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 The Implications of Boycotting Fashion Brands for Garment Workers in Developing Countries

Katharina Wilde

Word Count: 4357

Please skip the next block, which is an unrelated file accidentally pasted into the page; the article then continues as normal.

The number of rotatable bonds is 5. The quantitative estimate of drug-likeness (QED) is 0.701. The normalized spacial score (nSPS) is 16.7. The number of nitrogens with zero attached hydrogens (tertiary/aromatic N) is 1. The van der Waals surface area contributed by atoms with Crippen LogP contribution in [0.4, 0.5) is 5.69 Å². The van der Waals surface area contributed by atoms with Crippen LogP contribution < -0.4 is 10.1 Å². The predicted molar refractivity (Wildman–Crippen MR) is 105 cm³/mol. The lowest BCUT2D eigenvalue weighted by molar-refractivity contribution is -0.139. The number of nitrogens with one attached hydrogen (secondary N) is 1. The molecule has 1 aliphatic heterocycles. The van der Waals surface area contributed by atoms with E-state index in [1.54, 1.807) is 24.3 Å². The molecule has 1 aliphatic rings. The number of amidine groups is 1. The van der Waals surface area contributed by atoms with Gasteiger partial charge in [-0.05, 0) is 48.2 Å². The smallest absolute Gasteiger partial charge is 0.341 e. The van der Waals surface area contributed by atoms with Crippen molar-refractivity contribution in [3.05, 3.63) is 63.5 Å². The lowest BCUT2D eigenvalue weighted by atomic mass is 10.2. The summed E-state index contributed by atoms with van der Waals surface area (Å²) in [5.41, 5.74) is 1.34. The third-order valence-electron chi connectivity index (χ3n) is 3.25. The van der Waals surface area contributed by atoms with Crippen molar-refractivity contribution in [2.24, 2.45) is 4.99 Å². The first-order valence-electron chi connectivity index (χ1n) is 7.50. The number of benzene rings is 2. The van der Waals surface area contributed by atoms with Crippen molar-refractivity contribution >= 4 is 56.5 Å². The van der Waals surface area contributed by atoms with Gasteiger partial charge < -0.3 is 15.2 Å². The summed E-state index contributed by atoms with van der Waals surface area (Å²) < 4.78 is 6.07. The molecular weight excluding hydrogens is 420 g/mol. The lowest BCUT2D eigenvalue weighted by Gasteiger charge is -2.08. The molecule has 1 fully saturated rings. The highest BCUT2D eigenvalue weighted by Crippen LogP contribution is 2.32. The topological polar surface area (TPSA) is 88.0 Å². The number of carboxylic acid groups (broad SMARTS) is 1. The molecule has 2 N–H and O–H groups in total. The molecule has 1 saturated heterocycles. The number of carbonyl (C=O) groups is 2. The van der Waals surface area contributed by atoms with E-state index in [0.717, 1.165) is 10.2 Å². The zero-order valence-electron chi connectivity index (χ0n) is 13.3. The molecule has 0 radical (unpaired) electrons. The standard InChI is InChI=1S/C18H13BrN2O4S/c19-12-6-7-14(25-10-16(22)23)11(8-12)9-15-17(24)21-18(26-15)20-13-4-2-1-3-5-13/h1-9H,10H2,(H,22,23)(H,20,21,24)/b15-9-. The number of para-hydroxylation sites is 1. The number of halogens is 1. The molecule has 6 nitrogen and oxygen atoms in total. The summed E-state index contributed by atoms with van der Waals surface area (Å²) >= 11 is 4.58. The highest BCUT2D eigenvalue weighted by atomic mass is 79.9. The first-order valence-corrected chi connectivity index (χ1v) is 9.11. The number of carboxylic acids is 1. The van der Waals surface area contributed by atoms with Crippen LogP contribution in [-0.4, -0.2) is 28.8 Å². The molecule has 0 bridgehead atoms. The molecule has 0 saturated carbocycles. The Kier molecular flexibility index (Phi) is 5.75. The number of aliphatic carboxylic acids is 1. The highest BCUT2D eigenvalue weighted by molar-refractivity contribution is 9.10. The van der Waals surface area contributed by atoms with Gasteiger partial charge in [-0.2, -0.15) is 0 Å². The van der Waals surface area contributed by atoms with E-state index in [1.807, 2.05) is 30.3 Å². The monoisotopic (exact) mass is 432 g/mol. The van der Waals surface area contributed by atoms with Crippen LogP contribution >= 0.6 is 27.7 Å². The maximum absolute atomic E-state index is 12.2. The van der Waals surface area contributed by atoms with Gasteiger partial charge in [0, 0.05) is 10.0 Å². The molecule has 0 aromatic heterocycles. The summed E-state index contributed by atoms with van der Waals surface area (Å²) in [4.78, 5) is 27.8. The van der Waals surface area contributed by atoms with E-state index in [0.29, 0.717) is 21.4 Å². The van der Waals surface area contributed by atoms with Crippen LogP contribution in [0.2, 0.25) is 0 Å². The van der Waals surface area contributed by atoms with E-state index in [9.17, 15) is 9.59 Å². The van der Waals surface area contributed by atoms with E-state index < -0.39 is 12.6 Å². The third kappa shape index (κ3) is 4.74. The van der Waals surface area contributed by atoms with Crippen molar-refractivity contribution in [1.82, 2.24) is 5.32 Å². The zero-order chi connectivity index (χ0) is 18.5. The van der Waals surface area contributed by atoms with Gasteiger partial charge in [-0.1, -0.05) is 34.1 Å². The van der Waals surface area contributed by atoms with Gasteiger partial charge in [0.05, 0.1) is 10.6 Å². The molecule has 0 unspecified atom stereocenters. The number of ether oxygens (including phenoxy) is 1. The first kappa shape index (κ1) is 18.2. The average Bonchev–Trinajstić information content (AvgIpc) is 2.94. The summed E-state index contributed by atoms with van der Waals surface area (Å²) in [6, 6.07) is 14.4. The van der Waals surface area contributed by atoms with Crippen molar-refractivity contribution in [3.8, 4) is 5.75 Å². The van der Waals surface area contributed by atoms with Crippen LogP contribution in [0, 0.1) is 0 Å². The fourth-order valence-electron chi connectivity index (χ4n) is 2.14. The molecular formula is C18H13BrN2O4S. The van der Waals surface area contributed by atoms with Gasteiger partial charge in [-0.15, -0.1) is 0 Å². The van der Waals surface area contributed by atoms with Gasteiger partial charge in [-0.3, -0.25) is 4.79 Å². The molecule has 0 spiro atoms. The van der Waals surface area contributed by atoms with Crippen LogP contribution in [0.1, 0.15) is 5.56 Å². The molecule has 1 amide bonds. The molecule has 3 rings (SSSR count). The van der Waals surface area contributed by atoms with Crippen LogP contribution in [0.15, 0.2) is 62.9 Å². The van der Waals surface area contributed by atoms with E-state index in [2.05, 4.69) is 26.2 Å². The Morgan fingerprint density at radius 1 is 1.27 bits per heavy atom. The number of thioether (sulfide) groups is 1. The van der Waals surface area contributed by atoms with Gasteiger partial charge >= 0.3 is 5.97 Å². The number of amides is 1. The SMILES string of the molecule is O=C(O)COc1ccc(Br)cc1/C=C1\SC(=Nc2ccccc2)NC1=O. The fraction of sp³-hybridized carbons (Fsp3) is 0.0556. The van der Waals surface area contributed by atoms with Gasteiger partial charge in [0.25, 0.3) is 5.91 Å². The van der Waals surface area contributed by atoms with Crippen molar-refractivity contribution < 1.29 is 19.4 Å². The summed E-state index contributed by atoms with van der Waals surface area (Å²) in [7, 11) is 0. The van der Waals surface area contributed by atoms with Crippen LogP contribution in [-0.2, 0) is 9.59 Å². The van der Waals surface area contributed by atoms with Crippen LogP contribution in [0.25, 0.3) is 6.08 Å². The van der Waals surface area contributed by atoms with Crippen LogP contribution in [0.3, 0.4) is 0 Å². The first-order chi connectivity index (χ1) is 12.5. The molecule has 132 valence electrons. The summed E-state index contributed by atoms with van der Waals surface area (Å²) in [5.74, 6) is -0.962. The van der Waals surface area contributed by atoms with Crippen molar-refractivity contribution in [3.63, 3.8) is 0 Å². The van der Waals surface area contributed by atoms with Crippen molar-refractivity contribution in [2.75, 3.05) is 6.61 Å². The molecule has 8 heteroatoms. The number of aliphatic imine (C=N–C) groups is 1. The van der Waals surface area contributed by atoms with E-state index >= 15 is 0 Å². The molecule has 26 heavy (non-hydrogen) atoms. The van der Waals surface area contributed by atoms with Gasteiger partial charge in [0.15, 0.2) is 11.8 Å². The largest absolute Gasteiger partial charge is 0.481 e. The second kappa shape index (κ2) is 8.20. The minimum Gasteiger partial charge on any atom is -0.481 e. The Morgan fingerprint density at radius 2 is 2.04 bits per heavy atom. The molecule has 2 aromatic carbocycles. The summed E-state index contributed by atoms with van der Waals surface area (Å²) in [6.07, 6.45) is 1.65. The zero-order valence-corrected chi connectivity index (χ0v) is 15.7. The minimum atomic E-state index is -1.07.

The fashion industry has faced a change in consumer dynamics, prompting the rapid growth of the fast-fashion industry. To maintain low prices, fast-fashion relies on outsourcing its production to less developed countries at a high ethical price for the workers. In response, many consumers worldwide have started to demand for improved working conditions for the garment workers, often by calling for boycotts of fast-fashion retailers. Much attention has been paid to how consumer dynamics and boycotts interact, yet little has been said about the effects of boycotts on the workers in developing countries. Hence, this essay explores this issue by analysing the implications of a boycott scenario in Bangladesh, a prime example of a developing country that is heavily reliant on the fast-fashion sector. This paper argues that a boycott is not a feasible method due to its adverse effects. Instead, supporting on-site NGOs and similar campaigns may be a better option to achieve improved working conditions.